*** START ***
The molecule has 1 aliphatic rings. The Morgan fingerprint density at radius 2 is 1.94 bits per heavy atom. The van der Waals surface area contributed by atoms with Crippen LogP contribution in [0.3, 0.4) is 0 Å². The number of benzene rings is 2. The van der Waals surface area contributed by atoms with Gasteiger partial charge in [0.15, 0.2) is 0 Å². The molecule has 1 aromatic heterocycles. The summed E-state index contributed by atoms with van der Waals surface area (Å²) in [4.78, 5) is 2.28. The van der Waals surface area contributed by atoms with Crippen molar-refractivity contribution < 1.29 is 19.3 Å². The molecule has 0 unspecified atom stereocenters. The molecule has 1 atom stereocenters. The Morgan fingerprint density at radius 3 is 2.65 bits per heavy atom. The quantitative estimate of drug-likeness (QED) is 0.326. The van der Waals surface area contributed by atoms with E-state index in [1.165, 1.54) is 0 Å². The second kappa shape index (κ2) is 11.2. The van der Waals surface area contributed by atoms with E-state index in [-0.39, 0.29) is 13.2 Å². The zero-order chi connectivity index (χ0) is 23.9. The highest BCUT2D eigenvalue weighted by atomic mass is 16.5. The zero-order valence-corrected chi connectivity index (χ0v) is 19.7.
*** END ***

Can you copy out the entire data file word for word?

The molecule has 1 aliphatic rings. The Morgan fingerprint density at radius 2 is 1.94 bits per heavy atom. The van der Waals surface area contributed by atoms with Crippen LogP contribution in [0.3, 0.4) is 0 Å². The number of benzene rings is 2. The van der Waals surface area contributed by atoms with Gasteiger partial charge in [0.15, 0.2) is 0 Å². The molecule has 1 aromatic heterocycles. The summed E-state index contributed by atoms with van der Waals surface area (Å²) in [4.78, 5) is 2.28. The van der Waals surface area contributed by atoms with Crippen molar-refractivity contribution < 1.29 is 19.3 Å². The molecule has 0 unspecified atom stereocenters. The molecule has 1 atom stereocenters. The Morgan fingerprint density at radius 3 is 2.65 bits per heavy atom. The quantitative estimate of drug-likeness (QED) is 0.326. The van der Waals surface area contributed by atoms with E-state index in [1.165, 1.54) is 0 Å². The second kappa shape index (κ2) is 11.2. The van der Waals surface area contributed by atoms with E-state index in [-0.39, 0.29) is 13.2 Å². The zero-order chi connectivity index (χ0) is 23.9. The highest BCUT2D eigenvalue weighted by atomic mass is 16.5. The zero-order valence-corrected chi connectivity index (χ0v) is 19.7.